Quantcast
please donate

biast | by maryann johanson

Bokeh movie review: blurry, lonely lives at the end of the world

Bokeh red light

MaryAnn’s quick take…
A pretty blur of an apocalypse happens to pretty, blurry people in this dull SF drama. This end of the world brought to you by the Reykjavik Tourist Board.tweet
I’m “biast” (pro): big science fiction fan
I’m “biast” (con): nothing
(what is this about? see my critic’s minifesto)

Bokeh is a photographic term that, to quote Wikipedia, means “the aesthetic quality of the blur produced in the out-of-focus parts of an image.” I suppose that the philosophical application of that could be something like: “Life is what is happening in the foreground, and all the stuff that’s out of focus behind you may be pretty but isn’t as important.” And I suppose that that is meant to be advice to — or a lesson to be learned by — Jenai (Maika Monroe: Independence Day: Resurgence, The 5th Wave) and Riley (Matt O’Leary: The Lone Ranger, In Time), an American couple on vacation in Iceland who wake up one morning to discover that, while they were asleep, everyone else on the planet seems to have disappeared. Everyone is just… gone. There are no bodies, but whatever happened, it was instantaneous: they find a car in the middle of a Reykjavik street that isn’t only running but is still in drive. They wander the city trying to find someone, anyone else, and wonder what happened: The Rapture? Aliens? Why were they left behind? Is God messing with them? They don’t ask any questions we haven’t heard in numerous similar science fiction dramas,tweet and they find no answers, except that it does appear that all of humanity has disappeared: the Internet is still working, though of course no sites have been updated, and live webcams are showing that public places all over the planet are absolutely deserted.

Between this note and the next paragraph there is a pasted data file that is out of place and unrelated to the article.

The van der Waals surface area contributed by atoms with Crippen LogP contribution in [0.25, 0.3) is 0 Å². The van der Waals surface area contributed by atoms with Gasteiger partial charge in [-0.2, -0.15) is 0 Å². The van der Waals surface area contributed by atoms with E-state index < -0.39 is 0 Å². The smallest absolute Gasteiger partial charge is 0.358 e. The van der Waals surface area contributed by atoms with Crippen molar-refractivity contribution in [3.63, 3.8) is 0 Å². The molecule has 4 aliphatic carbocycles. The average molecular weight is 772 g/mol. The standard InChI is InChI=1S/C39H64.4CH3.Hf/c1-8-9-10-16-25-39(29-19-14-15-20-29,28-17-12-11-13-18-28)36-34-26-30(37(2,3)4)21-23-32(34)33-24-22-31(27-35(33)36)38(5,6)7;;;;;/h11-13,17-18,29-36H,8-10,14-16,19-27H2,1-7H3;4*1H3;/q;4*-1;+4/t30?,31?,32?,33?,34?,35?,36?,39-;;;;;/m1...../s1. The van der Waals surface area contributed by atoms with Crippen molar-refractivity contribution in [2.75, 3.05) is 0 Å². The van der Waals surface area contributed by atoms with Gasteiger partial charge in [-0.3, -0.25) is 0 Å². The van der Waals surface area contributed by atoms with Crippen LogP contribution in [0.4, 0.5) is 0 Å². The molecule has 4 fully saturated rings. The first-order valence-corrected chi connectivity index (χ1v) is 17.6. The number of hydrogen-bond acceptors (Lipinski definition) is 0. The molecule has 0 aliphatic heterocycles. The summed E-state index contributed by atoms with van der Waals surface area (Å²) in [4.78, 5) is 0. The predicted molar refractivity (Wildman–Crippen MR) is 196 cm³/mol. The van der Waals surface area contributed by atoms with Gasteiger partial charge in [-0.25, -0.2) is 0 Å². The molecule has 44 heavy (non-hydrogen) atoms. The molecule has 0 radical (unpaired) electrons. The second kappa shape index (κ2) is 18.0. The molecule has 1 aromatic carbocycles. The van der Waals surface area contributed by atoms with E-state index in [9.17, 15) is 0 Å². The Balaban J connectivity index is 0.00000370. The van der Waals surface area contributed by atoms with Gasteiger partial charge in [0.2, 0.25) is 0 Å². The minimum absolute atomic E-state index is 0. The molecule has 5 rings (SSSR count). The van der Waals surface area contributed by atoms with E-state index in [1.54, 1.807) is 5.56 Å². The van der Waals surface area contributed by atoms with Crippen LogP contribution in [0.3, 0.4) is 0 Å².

City so empty... but that sure does look like brake lights in the, er, bokeh.

City so empty… but that sure does look like brake lights in the, er, bokeh.tweet

With no planes flying, obviously, they can’t go home, so Jenai and Riley start to make a lonely life for themselves, living off the well-stocked supermarkets and automated geothermal power. The problem with Bokeh is that the stuff in focus, their new lonely little life, isn’t terribly compelling.tweet Debuting writer-directors Geoffrey Orthwein and Andrew Sullivan have nothing meaningful to say about Jenai and Riley’s predicament, and they find nothing even slightly diverting in their situation: their protagonists don’t run naked through the streets or joyride buses around the city or anything. (A tepid joyride by Riley in a supermarket wagon ends in a minor mishap that would appear to have put the kibosh on them trying anything fun afterward.)

Still, there are people who would be worth spending time with at the end of the world, even if they’re *ahem* just sitting around talking. Riley and Jenai are not these people. Forget about them going wild, or whatever: they barely even seem capable of thinking about going wild, or whatever. (The craziest thing they do is move out of their hotel into someone’s very nice apartment. Then they play Monopoly. Really.) Riley and Jenai are also seemingly incapable of having fascinating existential breakdowns: just imagine thinking you were the only people on the planet. Not much in the way of engaging angst emanates from them, though.

Riley and Jenai are perhaps the least interesting companions you could have for an apocalypse.
tweet